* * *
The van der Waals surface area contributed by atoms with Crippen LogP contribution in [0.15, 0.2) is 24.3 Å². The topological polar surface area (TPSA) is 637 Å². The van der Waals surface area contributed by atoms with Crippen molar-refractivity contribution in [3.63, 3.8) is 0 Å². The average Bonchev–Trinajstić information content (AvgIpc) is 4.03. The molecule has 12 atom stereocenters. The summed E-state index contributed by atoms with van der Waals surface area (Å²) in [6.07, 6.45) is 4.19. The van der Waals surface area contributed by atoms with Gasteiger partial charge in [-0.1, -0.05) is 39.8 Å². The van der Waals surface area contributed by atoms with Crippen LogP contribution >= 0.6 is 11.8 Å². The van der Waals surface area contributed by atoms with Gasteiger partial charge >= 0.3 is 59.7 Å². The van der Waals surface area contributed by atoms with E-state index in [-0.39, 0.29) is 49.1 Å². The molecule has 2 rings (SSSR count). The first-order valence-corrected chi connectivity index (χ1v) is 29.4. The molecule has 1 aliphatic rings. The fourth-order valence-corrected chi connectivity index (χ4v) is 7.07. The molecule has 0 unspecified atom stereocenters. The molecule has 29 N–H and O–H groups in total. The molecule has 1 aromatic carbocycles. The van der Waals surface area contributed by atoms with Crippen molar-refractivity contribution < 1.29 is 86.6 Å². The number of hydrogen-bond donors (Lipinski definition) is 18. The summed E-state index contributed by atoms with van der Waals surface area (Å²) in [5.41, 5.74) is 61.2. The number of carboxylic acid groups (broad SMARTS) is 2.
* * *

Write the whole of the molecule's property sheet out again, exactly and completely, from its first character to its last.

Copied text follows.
The van der Waals surface area contributed by atoms with Crippen LogP contribution in [0.15, 0.2) is 24.3 Å². The topological polar surface area (TPSA) is 637 Å². The van der Waals surface area contributed by atoms with Crippen molar-refractivity contribution in [3.63, 3.8) is 0 Å². The average Bonchev–Trinajstić information content (AvgIpc) is 4.03. The molecule has 12 atom stereocenters. The summed E-state index contributed by atoms with van der Waals surface area (Å²) in [6.07, 6.45) is 4.19. The van der Waals surface area contributed by atoms with Gasteiger partial charge in [-0.1, -0.05) is 39.8 Å². The van der Waals surface area contributed by atoms with Crippen LogP contribution >= 0.6 is 11.8 Å². The van der Waals surface area contributed by atoms with Gasteiger partial charge >= 0.3 is 59.7 Å². The van der Waals surface area contributed by atoms with E-state index in [-0.39, 0.29) is 49.1 Å². The molecule has 2 rings (SSSR count). The first-order valence-corrected chi connectivity index (χ1v) is 29.4. The molecule has 1 aliphatic rings. The fourth-order valence-corrected chi connectivity index (χ4v) is 7.07. The molecule has 0 unspecified atom stereocenters. The molecule has 29 N–H and O–H groups in total. The molecule has 1 aromatic carbocycles. The van der Waals surface area contributed by atoms with Crippen molar-refractivity contribution < 1.29 is 86.6 Å². The number of hydrogen-bond donors (Lipinski definition) is 18. The summed E-state index contributed by atoms with van der Waals surface area (Å²) in [5.41, 5.74) is 61.2. The number of carboxylic acid groups (broad SMARTS) is 2.